Deep vein thrombosis (DVT) can be a worry for frequent travellers. It occurs when restricted blood flow leads to the formation of a blood clot in a deep vein of the leg. Symptoms include a swollen or painful calf or thigh; in rare cases, part of the clot moves to the lungs, possibly causing a pulmonary embolism (blocked blood vessel) that, if severe, may cause the lungs to collapse.

Flying and DVT

Of course, DVT isn’t caused only by travelling. Each year it occurs in between one and three people per 1,000, according to the UK Department of Health, and, of those, only one in 100 cases is fatal.

Still, Professor Mark Whiteley, a consultant venous surgeon and phlebologist, warns: “The things that cause clots are the Virchow’s Triad [named after German physician Rudolf Virchow]. These are changes in the blood, changes in the blood flow and changes in the vessel wall. Any one of those can cause a clot.

“When you fly, you have a change in the flow, since you’re just sitting there, so the blood isn’t flowing as it should, and you’re up in the air, so you have decreased oxygen and have changed the blood, and then, finally, if you have varicose veins, then you’ve changed the wall of the vein as well. So when you fly, you’ve got the perfect storm for DVT.”

Who gets it?

Anyone can develop DVT, but it becomes more common over the age of 40. As well as age, there are a number of other risk factors, including:

  • Having a history of DVT, pulmonary embolism, or a family history of blood clots
  • Being inactive for long periods of time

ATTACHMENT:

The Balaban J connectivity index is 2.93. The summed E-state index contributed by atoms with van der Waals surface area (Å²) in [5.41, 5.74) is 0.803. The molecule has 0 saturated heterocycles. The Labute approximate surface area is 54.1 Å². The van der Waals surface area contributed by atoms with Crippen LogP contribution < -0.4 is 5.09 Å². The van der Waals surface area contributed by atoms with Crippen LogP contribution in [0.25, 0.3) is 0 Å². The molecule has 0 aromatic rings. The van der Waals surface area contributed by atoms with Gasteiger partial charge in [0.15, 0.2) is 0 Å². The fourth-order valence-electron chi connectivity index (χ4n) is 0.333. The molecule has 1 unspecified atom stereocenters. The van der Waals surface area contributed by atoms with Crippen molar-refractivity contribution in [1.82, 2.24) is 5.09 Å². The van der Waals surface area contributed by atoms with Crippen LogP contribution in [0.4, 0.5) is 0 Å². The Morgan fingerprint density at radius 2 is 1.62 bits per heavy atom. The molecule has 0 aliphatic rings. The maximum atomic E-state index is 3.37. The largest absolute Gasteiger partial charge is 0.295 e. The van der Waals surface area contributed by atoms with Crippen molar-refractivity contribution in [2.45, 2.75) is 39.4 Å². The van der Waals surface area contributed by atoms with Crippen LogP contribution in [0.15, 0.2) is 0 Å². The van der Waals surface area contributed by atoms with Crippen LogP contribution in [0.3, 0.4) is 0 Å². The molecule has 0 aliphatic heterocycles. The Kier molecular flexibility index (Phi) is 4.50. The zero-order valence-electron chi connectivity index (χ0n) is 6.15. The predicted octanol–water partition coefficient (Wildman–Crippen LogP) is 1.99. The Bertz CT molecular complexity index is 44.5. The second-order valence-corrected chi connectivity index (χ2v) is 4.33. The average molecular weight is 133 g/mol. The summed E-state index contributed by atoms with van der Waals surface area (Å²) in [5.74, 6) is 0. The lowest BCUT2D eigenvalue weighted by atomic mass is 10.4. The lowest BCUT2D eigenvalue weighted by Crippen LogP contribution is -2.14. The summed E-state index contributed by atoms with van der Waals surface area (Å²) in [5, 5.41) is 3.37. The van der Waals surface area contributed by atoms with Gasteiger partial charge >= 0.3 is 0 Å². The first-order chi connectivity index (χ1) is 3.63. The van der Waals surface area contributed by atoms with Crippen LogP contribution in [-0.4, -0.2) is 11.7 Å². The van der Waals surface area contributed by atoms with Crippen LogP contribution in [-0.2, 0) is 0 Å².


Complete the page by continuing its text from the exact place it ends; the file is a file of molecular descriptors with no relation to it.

• Having blood vessel damage – a damaged blood vessel wall can result in the formation of a blood clot
  • Having certain conditions or treatments that cause your blood to clot more easily than normal – such as cancer (including chemotherapy and radiotherapy treatment), heart and lung disease, thrombophilia, and antiphospholipid syndrome, sometimes known as Hughes syndrome
  • Being pregnant, as your blood clots more easily
  • Being overweight or obese.

How to avoid it

When flying, make sure you:

  • Stay hydrated – drink plenty of water and avoid drinking excessive amounts of alcohol
  • Do calf exercises at least every half-hour – raise your heels, keeping your toes on the floor, then bring them down ten times. Then raise and lower your toes ten times
  • Avoid taking sleeping pills because they can cause immobility
  • Take occasional short walks when possible
  • Wear loose, comfortable clothes and elastic compression stockings. These are usually knee-length but can also be thigh-high. They work by putting gentle pressure on your leg and ankle to help blood flow. They come in various sizes with different levels of compression. Class 1 stockings have the lowest compression (with a pressure of 14-17 mmHg at the ankle) and are generally sufficient to prevent DVT. To state the obvious, it’s important that compression stockings are worn correctly. Ill-fitting ones could further increase the risk of DVT.

Superficial vein thrombosis

SVT – superficial (or shallow) vein thrombosis – is an inflammatory condition of the veins caused by a blood clot just below the surface of the skin. Symptoms include painful, hard lumps underneath the skin and redness of the skin. Professor Whiteley says: “If you have SVT, you should have a scan. If that clot is within 5cm of a junction to the deep vein, it can turn into a DVT. If it is close to a deep vein then an anticoagulant [blood-thinning medicine] should be offered. Unfortunately, in many cases patients are given antibiotics, which are useless for this, and advice about flight socks.”

On a wider point (and something for a future article), Whiteley points out that while it is known that people with varicose veins are at risk of both SVT and DVT, a significant proportion of the population are unaware of whether they have varicose veins or not, because most instances are not on the surface and so don’t show. For those people with varicose veins, leg ulcers or a family history that might indicate problems are likely, he recommends having a peremptory scan.